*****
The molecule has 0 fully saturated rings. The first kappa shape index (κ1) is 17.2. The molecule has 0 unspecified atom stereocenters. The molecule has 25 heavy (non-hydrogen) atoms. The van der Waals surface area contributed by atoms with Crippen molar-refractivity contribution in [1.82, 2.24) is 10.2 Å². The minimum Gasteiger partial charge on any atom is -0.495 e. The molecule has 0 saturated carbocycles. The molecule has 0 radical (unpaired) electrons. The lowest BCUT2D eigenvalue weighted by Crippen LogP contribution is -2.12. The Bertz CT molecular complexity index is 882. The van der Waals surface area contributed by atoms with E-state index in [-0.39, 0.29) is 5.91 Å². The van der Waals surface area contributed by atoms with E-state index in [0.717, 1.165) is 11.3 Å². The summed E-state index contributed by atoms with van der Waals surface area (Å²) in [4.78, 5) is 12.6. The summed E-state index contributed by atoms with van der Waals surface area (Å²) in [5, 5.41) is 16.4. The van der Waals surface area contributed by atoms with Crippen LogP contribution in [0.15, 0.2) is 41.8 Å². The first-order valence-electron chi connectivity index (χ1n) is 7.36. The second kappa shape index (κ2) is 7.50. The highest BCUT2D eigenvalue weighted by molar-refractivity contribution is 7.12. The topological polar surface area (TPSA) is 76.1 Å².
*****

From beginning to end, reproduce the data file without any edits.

The molecule has 0 fully saturated rings. The first kappa shape index (κ1) is 17.2. The molecule has 0 unspecified atom stereocenters. The molecule has 25 heavy (non-hydrogen) atoms. The van der Waals surface area contributed by atoms with Crippen molar-refractivity contribution in [1.82, 2.24) is 10.2 Å². The minimum Gasteiger partial charge on any atom is -0.495 e. The molecule has 0 saturated carbocycles. The molecule has 0 radical (unpaired) electrons. The lowest BCUT2D eigenvalue weighted by Crippen LogP contribution is -2.12. The Bertz CT molecular complexity index is 882. The van der Waals surface area contributed by atoms with E-state index in [-0.39, 0.29) is 5.91 Å². The van der Waals surface area contributed by atoms with E-state index in [0.717, 1.165) is 11.3 Å². The summed E-state index contributed by atoms with van der Waals surface area (Å²) in [4.78, 5) is 12.6. The summed E-state index contributed by atoms with van der Waals surface area (Å²) in [5, 5.41) is 16.4. The van der Waals surface area contributed by atoms with Crippen LogP contribution in [0.15, 0.2) is 41.8 Å². The first-order valence-electron chi connectivity index (χ1n) is 7.36. The second kappa shape index (κ2) is 7.50. The highest BCUT2D eigenvalue weighted by molar-refractivity contribution is 7.12. The topological polar surface area (TPSA) is 76.1 Å².